The Other side of the Design Interaction Story
For computer systems, their user interface is a critical component that determines whether the system is effective or obsolete. Equally important but sometimes neglected are the Interaction Devices, which actually enable the users to interact with the system.
Often, user interface design is defined/limited by the interaction device available. We believe that in general, as the flexibility of the interaction device increases, the complexity and clutter of the corresponding user interface decreases.
In this post, we discuss both input and output devices and the many forms they come in, how user interface design has been influenced and what the future may bring.
One of the two primary input devices of the computer, the Keyboard traces its lineage back to the typewriter invented in the 1860s. There are many variants in different sizes and shapes, but they all serve the purpose of letting users type words. We will go out on a limb here and say that the keyboard actually has a flawed interaction design.
Try and recall when you first saw a keyboard. Did you know what ‘F1-F12’, ‘Ctrl’, ‘Alt’ and pretty much half the keys represented? Most of these keys are defined by convention and we believe that is one of the hindrances for the IT-illiterate folks.
For the alphabet keys, they are actually designed to hinder typing speed. The QWERTY layout is inherited from the typewriter ancestors, which stamped letters on paper one by one. The typewriter would fail and smudge ink if the users typed too fast, a limitation that keyboards have evolved out of. However, due to widespread usage and training, the number of keyboard users has a reached a critical mass where it is extremely difficult to adopt a newer and more efficient keyboard layout.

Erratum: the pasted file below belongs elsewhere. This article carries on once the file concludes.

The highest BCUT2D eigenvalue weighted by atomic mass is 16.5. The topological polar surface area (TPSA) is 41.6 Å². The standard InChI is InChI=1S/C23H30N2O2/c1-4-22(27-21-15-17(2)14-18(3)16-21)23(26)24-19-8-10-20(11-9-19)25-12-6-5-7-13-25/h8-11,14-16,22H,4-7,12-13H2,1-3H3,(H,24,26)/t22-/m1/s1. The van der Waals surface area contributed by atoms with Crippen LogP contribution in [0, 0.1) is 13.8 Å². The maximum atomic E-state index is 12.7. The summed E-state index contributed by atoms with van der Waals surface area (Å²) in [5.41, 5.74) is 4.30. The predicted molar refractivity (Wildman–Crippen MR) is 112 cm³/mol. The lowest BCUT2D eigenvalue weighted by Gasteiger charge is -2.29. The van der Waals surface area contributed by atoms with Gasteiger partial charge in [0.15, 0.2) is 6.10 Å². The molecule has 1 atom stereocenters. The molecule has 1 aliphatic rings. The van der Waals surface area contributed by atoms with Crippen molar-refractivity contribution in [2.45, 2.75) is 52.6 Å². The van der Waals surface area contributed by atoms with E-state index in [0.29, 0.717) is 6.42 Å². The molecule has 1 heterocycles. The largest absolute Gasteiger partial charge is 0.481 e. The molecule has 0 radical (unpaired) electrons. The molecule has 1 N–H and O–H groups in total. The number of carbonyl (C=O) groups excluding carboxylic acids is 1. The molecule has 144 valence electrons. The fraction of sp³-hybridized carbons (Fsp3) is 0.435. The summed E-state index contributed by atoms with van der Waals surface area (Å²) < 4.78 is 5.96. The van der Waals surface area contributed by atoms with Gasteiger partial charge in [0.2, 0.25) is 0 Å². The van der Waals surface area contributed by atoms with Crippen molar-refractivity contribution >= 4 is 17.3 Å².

Once upon a time, ‘quick typing’ was slow
Despite its flaws, keyboards do serve their purpose very well, which is validated by their continued existence and popularity, even ‘ascending’ to touch screen devices.
As a result of the layout of the keyboard, certain interfaces have been designed to work in such a way that the keys on the keyboard are utilized in an efficient manner. One such example would be the interface of first-person shooters (FPS). In most FPS, if not all, that use the keyboard as the primary input device, the first thing that comes to the mind of most gamers would be the W-A-S-D layout to move around in the game. The way the keyboard has been designed has such a heavy influence on the gaming industry that such a layout has become a common practice.